I’ve spent the last week watching the weather. I don’t mind cold; I don’t mind rain. I’ve got good gear, and I can stay warm and dry. But combine cold and rain, and it spells trouble for a motorcycle trip.
I have installed a couple of weather apps on my iPhone – WeatherBug and the Weather Channel. I check them obsessively over the past few days, and it appears that the cold front that has been moving through the South is on its way out. Hope it keeps moving.
I packed carefully, as always. I’ve got my Harley-Davidson FXRG Gear – leather jacket, leather and textile overpants and boots. Add some long underwear, a fleece jacket and some good gloves, and I’ll be warm and dry.
My direct flight departs on time from Los Angeles International Airport (LAX) to Louis Armstrong New Orleans International Airport (MSY). It was 66 degrees in LA when I left at 11:03 am, and 37 degrees in New Orleans when I arrive at 4:28 pm.
I arrive at the BEST WESTERN St. Christopher Hotel a little after 5:00 pm. Located just across Canal Street from the French Quarter, the BEST WESTERN St. Christopher Hotel is the first BEST WESTERN PLUS hotel that I’ve experienced. The hotel was built in the late 1800’s by the architects Sully and Teledano, and it is classic New Orleans. The elegant lobby is warm and inviting, and my ninth floor room features exposed brick walls and a great view of the Mississippi River a few blocks away. Score!
Renada at the front desk suggests a nearby seafood restaurant in the French Quarter, Oceana Grill. She says that the food is excellent, and even better, inexpensive. She even gives me a coupon for 10% discount on dinner.
I grab my camera and stroll out into the brisk evening air. I decide to walk down Canal Street a few blocks, snapping photos of the iconic streetcars and converted gas lamps before taking a right down Bourbon Street.
Bourbon Street is an experience, night or day. The sun is going down, and live music streams from bar doorways and windows. Souvenir shops feature beads, feathered masks and novelty t-shirts galore. “Gentlemen’s clubs” sit comfortably next to ice cream stores, and street performers vie for attention on every corner. Even in near-freezing temperatures, there’s a vibrant energy to the street. Bourbon Street is definitely an adult playground, and not for the faint of heart. I find myself walking slowly, marveling at the excess. Not my scene, but strangely compelling nonetheless.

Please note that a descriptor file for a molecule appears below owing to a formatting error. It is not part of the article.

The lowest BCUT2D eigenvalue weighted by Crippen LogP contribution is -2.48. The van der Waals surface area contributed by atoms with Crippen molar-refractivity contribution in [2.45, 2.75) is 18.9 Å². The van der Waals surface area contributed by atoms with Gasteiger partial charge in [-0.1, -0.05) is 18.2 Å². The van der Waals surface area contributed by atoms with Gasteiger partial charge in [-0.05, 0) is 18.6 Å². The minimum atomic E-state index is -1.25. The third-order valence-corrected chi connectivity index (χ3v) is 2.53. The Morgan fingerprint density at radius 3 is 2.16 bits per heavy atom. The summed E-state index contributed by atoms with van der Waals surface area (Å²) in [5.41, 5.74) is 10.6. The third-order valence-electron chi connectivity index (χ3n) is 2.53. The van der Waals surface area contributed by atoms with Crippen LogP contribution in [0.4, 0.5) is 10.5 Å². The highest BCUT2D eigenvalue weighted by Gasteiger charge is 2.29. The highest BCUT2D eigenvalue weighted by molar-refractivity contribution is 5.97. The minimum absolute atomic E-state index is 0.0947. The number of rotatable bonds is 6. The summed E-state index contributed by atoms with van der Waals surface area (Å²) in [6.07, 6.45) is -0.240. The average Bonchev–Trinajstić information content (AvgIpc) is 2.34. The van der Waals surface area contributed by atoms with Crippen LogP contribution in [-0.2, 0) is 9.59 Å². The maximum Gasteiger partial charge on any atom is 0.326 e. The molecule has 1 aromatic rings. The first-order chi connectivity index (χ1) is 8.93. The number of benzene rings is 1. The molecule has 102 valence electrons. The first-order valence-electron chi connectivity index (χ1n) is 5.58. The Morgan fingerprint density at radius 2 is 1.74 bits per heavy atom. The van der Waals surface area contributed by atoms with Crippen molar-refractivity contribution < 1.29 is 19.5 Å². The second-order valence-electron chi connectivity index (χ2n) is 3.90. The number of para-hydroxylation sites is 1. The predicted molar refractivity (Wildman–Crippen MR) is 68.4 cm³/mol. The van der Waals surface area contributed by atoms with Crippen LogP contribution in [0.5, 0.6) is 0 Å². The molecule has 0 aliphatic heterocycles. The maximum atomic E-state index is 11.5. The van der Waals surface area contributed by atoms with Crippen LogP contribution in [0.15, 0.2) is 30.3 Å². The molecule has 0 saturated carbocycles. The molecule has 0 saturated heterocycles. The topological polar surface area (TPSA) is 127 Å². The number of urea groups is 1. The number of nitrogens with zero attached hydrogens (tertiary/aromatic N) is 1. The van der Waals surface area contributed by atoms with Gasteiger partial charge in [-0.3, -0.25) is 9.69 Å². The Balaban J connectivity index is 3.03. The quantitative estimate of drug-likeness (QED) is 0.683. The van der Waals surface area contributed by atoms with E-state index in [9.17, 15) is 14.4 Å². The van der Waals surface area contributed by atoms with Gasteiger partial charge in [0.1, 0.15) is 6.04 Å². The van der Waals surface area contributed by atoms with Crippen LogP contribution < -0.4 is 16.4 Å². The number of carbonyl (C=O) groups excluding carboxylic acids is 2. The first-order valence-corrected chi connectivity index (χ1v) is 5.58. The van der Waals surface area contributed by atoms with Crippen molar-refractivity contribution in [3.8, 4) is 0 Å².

Oceana is on Conti Street in the heart of the French Quarter, and true to Renada’s recommendation, it is a casual, friendly place. I devour an entree of blackened tuna stuffed with crab meat, and top it off with bread pudding for dessert. The bill is very reasonable, made even more so with the 10% discount coupon that I got from the hotel.
When I emerge from the restaurant, the temperature seems to have dropped another 10 degrees as the sun has disappeared and night takes over. The streets are even more crowded with people now, but I’m eager to get someplace warm. As I approach my hotel, I notice a haven on Canal Street – Don Leoncio Cigars. Nothing tops off a good meal like a nice cigar, so I duck in to take a look.
The vibe in Don Leoncio’s is great. Leather sofas and chairs sit in the spacious front room. A group of men sit at a card table, playing dominoes. At the back of the shop is a full bar with a suitably comfortable ambiance. I select a nice Honduran maduro from the well-stocked walk-in humidor, and sink into one of the couches to relax with my cigar. I have brought my Amazon Kindle with me on this trip, loaded with James Kaplan’s new biography of Frank Sinatra, The Voice. I spend a very pleasant hour reading, while Cuban music plays over Don Leoncio’s speakers and a basketball game plays silently on the big screen on the wall. If the weather takes a turn for the worse tomorrow, at least I’ve found a place to weather the storm.
Tomorrow morning I pick up my Harley-Davidson Electra Glide and depart for Jackson, Mississippi. Tonight, I look forward to a good night’s sleep at the BEST WESTERN PLUS St. Christopher Hotel.